In recent weeks, a time of toppled reputations, fiery debate about grid girls and the sleazy Presidents Club debacle, I keep reminding myself of a body of undeniable business evidence: that gender diversity means success. Crucially, in 2017 McKinsey reported that mixed-gender boards are 15% more likely to deliver above average profitability.
Understanding this to be true is easy. Making it happen, however, is difficult. Women hold only 15% of board seats worldwide and make up only 4% of CEOs and Chairs. In this context the numbers reported in adland look good. Progress may be slow but 30.9% of C Suite roles held by women is a better number than the dismal global ones. It’s not far off the Davies Review’s magic number of 33% (women on FTSE 350 boards by 2020). Those advertising numbers do dip below the 30% bar when you narrow it down to Chair and CEO roles. There’s work to do.
"I could cope with the everyday sexism and the #metoo moments. They fuelled my ambition."
Marjorie Scardino was the first woman on a FTSE 100 board in 1997. Now there are 7. Progress of sorts but just 17% of high court judges are female, 29% of MPs and 20% of university Vice Chancellors. When you consider how long this topic has been hot, numbers are stubbornly intransigent.
These days I hold non-executive positions in the advertising world. My executive role is managing the global brand of one of the world’s largest top tier headhunters. My job takes me around the world and I see the leadership recruitment challenges from Sao Paulo to Sydney, from Houston to Hong Kong. Gender diversity is the hot topic that gets hotter. In a recent Odgers Berndtson survey 85% of leaders stated it as one the key challenges in the world of senior talent. Many issues come up for discussion from quotas of women on shortlists, to the fact that where you have female leadership, gender diversity doubles on boards (Deloitte). Women are a magnet for other women.
Reimagining role models
The issue of role models, of course, is key. When I started in advertising there were precious few. As a graduate trainee I was thrilled when the agency brought in its first woman board member. My line manager, a man, was openly scathing about her being a parent of young children and thus unsuitable. I risked my job by pointing out to him that he was also a parent of young children.
I could cope with the everyday sexism and the #metoo moments. They fuelled my ambition. It was having children that got me, and made me a passionate advocate of real, serious change in the workplace if we are ever to see equality.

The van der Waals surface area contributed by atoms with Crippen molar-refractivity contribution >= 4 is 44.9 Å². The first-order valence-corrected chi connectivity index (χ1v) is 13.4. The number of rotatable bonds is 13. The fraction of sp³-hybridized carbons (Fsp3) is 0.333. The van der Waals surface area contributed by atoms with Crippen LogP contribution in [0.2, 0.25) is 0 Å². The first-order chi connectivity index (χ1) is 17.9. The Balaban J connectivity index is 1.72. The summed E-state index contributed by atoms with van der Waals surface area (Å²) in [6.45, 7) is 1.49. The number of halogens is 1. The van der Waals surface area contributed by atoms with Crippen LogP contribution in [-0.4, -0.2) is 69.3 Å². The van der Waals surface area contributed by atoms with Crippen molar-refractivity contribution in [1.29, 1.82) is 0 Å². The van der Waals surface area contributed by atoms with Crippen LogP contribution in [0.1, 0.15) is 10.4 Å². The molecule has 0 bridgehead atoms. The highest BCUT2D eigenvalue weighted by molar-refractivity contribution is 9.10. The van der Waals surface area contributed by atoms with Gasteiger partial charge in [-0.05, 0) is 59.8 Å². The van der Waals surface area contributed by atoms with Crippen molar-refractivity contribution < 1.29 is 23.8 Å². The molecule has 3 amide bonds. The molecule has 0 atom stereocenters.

I had my children when I was CEO of an ad agency. A 12-hour day was a short one. I braved it, like you do; this was post-Thatcher Britain and to succeed I thought I had to tough it out and copy men. But inside I was torn in two.
One event illustrates this: the night I tore the side off my car on a traffic-calming bollard in my road in West London because I was dashing home to make bath-time for the first time that week. I felt stranded in a world where there was no-one to talk to, precious few role models and where I couldn’t be my whole self. Once I asked an advertising colleague with kids older than mine how she did it. When she didn’t answer, I thought I’d breached some taboo but she turned to face me and she was crying. She told me how she left her jacket on her chair and slinked out secretly to watch her kids at sports day rather than simply saying this is what she had to do. That real self I wanted to be was a successful CEO and a connected mother.
So, adland, here’s my challenge:
In advertising I was paid to think the unthinkable – I relished re-imagining banking, applying brand reinvention tactics to politics, cross breeding adverts with sitcom shows.
Who, I ask, is thinking the big thoughts and reimagining the future of gender equality? A future where women can aspire to absolutely anything and not fear the compromise it might entail. For example, what if the whole world of work worked term time?
Sure McKinsey can prove that diverse boards make money. But productivity isn’t what makes me insanely committed to diversity. I’m committed because I’ve been a lone ranger and felt the pain, I know that it is possible to burn with ambition and burn with maternal zeal.
I think to get numbers up from 30% to the 50% they should be, we have to think outside the box, challenge working conventions and make the world of work fit around its bright, able and ambitious women. Work can mould around women, not the other way round. Things can change.
Carol Reay is global CMO of Odgers Berndtson, non executive chairman of Transgressive X, non executive director at Springetts Brand Design and a proud member of WACL
To read more about Odgers Berndtson’s perspective on gender diversity click here